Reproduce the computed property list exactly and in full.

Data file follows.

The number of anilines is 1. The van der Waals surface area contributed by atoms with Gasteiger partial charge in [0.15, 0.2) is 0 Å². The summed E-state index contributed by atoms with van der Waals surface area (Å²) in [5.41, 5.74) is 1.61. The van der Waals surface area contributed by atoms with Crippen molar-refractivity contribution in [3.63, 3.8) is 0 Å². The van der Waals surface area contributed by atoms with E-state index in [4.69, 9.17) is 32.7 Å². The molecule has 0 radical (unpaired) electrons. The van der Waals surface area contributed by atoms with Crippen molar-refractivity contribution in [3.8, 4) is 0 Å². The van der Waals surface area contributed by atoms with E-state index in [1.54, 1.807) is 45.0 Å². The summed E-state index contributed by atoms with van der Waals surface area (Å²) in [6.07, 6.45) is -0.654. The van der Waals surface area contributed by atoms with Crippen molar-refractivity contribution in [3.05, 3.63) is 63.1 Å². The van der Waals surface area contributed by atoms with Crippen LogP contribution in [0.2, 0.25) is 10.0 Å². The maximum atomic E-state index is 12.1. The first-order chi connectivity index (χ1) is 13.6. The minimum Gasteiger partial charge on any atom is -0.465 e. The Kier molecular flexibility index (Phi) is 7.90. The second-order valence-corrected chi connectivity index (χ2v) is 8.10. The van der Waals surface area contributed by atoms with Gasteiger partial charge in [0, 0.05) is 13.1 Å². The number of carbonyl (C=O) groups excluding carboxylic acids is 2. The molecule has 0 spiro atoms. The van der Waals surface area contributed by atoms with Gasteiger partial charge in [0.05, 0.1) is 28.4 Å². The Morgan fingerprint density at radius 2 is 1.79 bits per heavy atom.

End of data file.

The number of anilines is 1. The van der Waals surface area contributed by atoms with Gasteiger partial charge in [0.15, 0.2) is 0 Å². The summed E-state index contributed by atoms with van der Waals surface area (Å²) in [5.41, 5.74) is 1.61. The van der Waals surface area contributed by atoms with Crippen molar-refractivity contribution in [3.63, 3.8) is 0 Å². The van der Waals surface area contributed by atoms with E-state index in [4.69, 9.17) is 32.7 Å². The molecule has 0 radical (unpaired) electrons. The van der Waals surface area contributed by atoms with Crippen molar-refractivity contribution in [3.8, 4) is 0 Å². The van der Waals surface area contributed by atoms with E-state index in [1.54, 1.807) is 45.0 Å². The summed E-state index contributed by atoms with van der Waals surface area (Å²) in [6.07, 6.45) is -0.654. The van der Waals surface area contributed by atoms with Crippen molar-refractivity contribution in [3.05, 3.63) is 63.1 Å². The van der Waals surface area contributed by atoms with Crippen LogP contribution in [0.2, 0.25) is 10.0 Å². The maximum atomic E-state index is 12.1. The first-order chi connectivity index (χ1) is 13.6. The minimum Gasteiger partial charge on any atom is -0.465 e. The Kier molecular flexibility index (Phi) is 7.90. The second-order valence-corrected chi connectivity index (χ2v) is 8.10. The van der Waals surface area contributed by atoms with Gasteiger partial charge in [0, 0.05) is 13.1 Å². The number of carbonyl (C=O) groups excluding carboxylic acids is 2. The molecule has 0 spiro atoms. The van der Waals surface area contributed by atoms with Gasteiger partial charge in [0.05, 0.1) is 28.4 Å². The Morgan fingerprint density at radius 2 is 1.79 bits per heavy atom.